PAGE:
The third issue of New Mutants is the first solely written by Ed Brisson with art by Flaviano, and it’s a trip back from space to Krakoa and a whole new gang of youthful mutants.
I’ve gathered the shift from the Hickman-driven classic New Mutants in space story is relatively divisive for some readers, but I honestly enjoyed the return to Krakoa with a new crop of youngsters.
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+ Who these (New) New Mutants even are!
+ How New Mutants *could* function more like an X-Men anthology than expected
+ Whether or not Glob Herman is the single strangest reading order request I’ve ever gotten on Comic Book Herald (spoiler: he’s not, but I do have one!)
Whereas issues #1 and #2 deal almost exclusively with mutants debuting during the Chris Claremont written New Mutants circa 1982 (save Chamber and Mondo), New Mutants #3 is a disparate collection of mutants who’ve debuted everywhere from Claremont/Byrne on Uncanny X-Men to Whedon/Cassaday on Astonishing X-Men to the late 2018 Extermination mini-event by Ed Brisson and Pepe Larraz!
Who is Armor
Armor is the clear leader throughout New Mutants #3, asking about bringing more of her mutant friends along to Krakoa. I quite like this angle as I’ve been asking the same thing about Mutants not yet on Krakoa. There’s still a lot of open-ended residency across Marvel’s merry mutantdom, as there are plenty of mutants we haven’t yet seen on the island. Just last week we saw that Rictor has apparently had issues controlling his powers enough to make it to Krakoa, and over the course of this issue Armor identifies a similar challenge facing Angel and Beak.
Hisako Ichiki first appeared in Astonishing X-Men #4, in the must-read “Gifted” story arc by Joss Whedon and John Cassaday. As her name suggests she can generate a virtually indestructible psionic armor around her body, which gives her enhanced physical abilities. Throughout Astonishing she takes on a role similar to Kitty Pryde in the 80’s or Jubilee in the 90’s, the tenacious up and coming young woman who bonds with Wolverine.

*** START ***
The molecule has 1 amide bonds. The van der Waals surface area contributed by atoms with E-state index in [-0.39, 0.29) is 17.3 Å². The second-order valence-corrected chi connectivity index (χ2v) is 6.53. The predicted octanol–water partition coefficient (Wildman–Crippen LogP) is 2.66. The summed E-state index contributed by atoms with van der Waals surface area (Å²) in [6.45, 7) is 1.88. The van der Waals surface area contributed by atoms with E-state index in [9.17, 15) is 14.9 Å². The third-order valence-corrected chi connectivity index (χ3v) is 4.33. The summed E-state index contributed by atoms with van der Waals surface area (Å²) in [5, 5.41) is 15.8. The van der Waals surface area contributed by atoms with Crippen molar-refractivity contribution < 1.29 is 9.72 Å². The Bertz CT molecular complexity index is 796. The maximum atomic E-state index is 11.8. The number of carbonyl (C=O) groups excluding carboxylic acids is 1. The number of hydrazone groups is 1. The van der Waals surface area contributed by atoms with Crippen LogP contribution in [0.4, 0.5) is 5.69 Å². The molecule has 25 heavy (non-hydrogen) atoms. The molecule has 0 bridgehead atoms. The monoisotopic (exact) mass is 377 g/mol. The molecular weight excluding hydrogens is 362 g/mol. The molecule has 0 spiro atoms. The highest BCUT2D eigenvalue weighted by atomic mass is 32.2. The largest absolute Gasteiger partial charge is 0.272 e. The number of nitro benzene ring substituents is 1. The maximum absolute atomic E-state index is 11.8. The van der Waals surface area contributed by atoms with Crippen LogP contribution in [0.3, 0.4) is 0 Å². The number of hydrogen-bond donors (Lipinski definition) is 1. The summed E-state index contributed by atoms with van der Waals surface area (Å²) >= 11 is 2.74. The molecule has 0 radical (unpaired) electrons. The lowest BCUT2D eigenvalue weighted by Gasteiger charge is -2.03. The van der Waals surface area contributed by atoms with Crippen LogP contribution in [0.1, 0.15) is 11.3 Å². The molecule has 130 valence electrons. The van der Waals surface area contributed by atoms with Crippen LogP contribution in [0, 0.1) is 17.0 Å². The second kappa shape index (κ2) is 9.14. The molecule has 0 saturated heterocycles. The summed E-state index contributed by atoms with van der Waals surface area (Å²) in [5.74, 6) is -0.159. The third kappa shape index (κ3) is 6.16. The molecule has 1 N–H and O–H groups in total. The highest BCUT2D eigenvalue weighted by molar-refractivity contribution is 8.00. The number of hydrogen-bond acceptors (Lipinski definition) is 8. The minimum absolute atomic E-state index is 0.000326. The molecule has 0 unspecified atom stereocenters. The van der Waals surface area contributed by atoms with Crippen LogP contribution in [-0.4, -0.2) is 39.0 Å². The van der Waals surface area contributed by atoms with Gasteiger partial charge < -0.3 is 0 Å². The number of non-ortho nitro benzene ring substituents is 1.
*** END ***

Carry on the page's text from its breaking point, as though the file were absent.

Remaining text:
For my money, Astonishing is the best series to read to get a feel for Armor, and because I enjoy her in that series so much, I’m excited to see her leading a New Mutants squad here. This is a mutant who has plenty of experience, and has fought alongside the likes of Cyclops, Emma Frost, and of course Wolverine.
Who is Glob Herman?
Glob has transformed significantly since his debut in Grant Morrison’s New X-Men where the big pink blob with his eyes and bones hanging out was… kind of a menace? Glob takes to Quentin Quire’s punk riot at Xavier’s, lighting himself on fire and, uh, I think Glob tried to kill a guy (actually several humans!)
Glob’s softened significantly since, with roles everywhere from Wolverine and the X-Men to Age of X-Man.
Notably, Ed Brisson has taken on the mantle of head-Globitecht, writing him into compelling stories in the pages of Old Man Logan and even an X-Men Christmas special.
Who is Boom Boom